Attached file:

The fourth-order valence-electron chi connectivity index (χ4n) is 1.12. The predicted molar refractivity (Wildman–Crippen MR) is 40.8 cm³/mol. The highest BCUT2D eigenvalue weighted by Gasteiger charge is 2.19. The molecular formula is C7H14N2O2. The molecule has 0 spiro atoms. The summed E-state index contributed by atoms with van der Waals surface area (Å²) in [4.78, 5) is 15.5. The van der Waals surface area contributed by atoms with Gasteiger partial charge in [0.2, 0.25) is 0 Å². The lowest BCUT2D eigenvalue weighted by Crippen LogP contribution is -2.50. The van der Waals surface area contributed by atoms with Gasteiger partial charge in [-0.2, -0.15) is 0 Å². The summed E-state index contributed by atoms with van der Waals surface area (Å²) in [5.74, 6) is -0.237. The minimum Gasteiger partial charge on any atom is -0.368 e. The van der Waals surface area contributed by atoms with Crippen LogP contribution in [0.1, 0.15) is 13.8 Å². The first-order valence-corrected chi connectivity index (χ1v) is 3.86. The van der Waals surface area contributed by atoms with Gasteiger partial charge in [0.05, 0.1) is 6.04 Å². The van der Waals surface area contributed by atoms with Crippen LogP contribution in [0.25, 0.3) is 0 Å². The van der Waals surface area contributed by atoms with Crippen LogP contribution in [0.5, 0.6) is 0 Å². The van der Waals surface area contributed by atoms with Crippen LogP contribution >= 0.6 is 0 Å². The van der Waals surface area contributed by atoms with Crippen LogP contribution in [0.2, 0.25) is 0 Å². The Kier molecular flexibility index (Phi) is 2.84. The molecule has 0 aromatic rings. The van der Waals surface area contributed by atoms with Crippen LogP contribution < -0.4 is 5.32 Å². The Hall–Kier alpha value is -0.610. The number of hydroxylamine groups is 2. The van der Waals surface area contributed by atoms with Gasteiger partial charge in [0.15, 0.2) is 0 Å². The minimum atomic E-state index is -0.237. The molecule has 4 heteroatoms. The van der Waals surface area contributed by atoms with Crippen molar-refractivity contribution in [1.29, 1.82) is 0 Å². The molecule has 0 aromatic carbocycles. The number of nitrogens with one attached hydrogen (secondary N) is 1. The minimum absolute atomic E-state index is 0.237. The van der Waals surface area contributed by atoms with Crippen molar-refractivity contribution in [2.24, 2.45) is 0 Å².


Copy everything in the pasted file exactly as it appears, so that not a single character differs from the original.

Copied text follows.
The fourth-order valence-electron chi connectivity index (χ4n) is 1.12. The predicted molar refractivity (Wildman–Crippen MR) is 40.8 cm³/mol. The highest BCUT2D eigenvalue weighted by Gasteiger charge is 2.19. The molecular formula is C7H14N2O2. The molecule has 0 spiro atoms. The summed E-state index contributed by atoms with van der Waals surface area (Å²) in [4.78, 5) is 15.5. The van der Waals surface area contributed by atoms with Gasteiger partial charge in [0.2, 0.25) is 0 Å². The lowest BCUT2D eigenvalue weighted by Crippen LogP contribution is -2.50. The van der Waals surface area contributed by atoms with Gasteiger partial charge in [-0.2, -0.15) is 0 Å². The summed E-state index contributed by atoms with van der Waals surface area (Å²) in [5.74, 6) is -0.237. The minimum Gasteiger partial charge on any atom is -0.368 e. The van der Waals surface area contributed by atoms with Crippen LogP contribution in [0.1, 0.15) is 13.8 Å². The first-order valence-corrected chi connectivity index (χ1v) is 3.86. The van der Waals surface area contributed by atoms with Gasteiger partial charge in [0.05, 0.1) is 6.04 Å². The van der Waals surface area contributed by atoms with Crippen LogP contribution in [0.25, 0.3) is 0 Å². The van der Waals surface area contributed by atoms with Crippen LogP contribution in [0.5, 0.6) is 0 Å². The van der Waals surface area contributed by atoms with Crippen LogP contribution >= 0.6 is 0 Å². The van der Waals surface area contributed by atoms with Crippen LogP contribution in [0.2, 0.25) is 0 Å². The Kier molecular flexibility index (Phi) is 2.84. The molecule has 0 aromatic rings. The van der Waals surface area contributed by atoms with Crippen LogP contribution < -0.4 is 5.32 Å². The Hall–Kier alpha value is -0.610. The number of hydroxylamine groups is 2. The van der Waals surface area contributed by atoms with Gasteiger partial charge in [0.15, 0.2) is 0 Å². The minimum atomic E-state index is -0.237. The molecule has 4 heteroatoms. The van der Waals surface area contributed by atoms with Crippen molar-refractivity contribution in [1.29, 1.82) is 0 Å². The molecule has 0 aromatic carbocycles. The number of nitrogens with one attached hydrogen (secondary N) is 1. The minimum absolute atomic E-state index is 0.237. The van der Waals surface area contributed by atoms with Crippen molar-refractivity contribution in [2.24, 2.45) is 0 Å².